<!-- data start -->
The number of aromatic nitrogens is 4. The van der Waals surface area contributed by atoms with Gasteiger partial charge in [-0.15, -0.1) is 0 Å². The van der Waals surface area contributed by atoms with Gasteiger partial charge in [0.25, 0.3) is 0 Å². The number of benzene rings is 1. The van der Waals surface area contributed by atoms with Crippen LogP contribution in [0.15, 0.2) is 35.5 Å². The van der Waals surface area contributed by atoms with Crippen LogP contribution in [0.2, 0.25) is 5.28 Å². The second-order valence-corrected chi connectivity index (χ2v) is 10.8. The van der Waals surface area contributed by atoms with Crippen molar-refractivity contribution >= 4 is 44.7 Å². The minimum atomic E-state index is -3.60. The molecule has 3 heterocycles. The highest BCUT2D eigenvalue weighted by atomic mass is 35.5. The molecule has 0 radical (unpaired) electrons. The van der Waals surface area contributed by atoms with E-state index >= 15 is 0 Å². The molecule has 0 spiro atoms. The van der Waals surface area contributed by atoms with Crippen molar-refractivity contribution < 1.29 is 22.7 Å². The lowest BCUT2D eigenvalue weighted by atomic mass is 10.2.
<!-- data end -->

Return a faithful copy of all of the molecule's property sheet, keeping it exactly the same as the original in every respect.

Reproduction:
The number of aromatic nitrogens is 4. The van der Waals surface area contributed by atoms with Gasteiger partial charge in [-0.15, -0.1) is 0 Å². The van der Waals surface area contributed by atoms with Gasteiger partial charge in [0.25, 0.3) is 0 Å². The number of benzene rings is 1. The van der Waals surface area contributed by atoms with Crippen LogP contribution in [0.15, 0.2) is 35.5 Å². The van der Waals surface area contributed by atoms with Crippen LogP contribution in [0.2, 0.25) is 5.28 Å². The second-order valence-corrected chi connectivity index (χ2v) is 10.8. The van der Waals surface area contributed by atoms with Crippen molar-refractivity contribution >= 4 is 44.7 Å². The minimum atomic E-state index is -3.60. The molecule has 3 heterocycles. The highest BCUT2D eigenvalue weighted by atomic mass is 35.5. The molecule has 0 radical (unpaired) electrons. The van der Waals surface area contributed by atoms with E-state index >= 15 is 0 Å². The molecule has 0 spiro atoms. The van der Waals surface area contributed by atoms with Crippen molar-refractivity contribution < 1.29 is 22.7 Å². The lowest BCUT2D eigenvalue weighted by atomic mass is 10.2.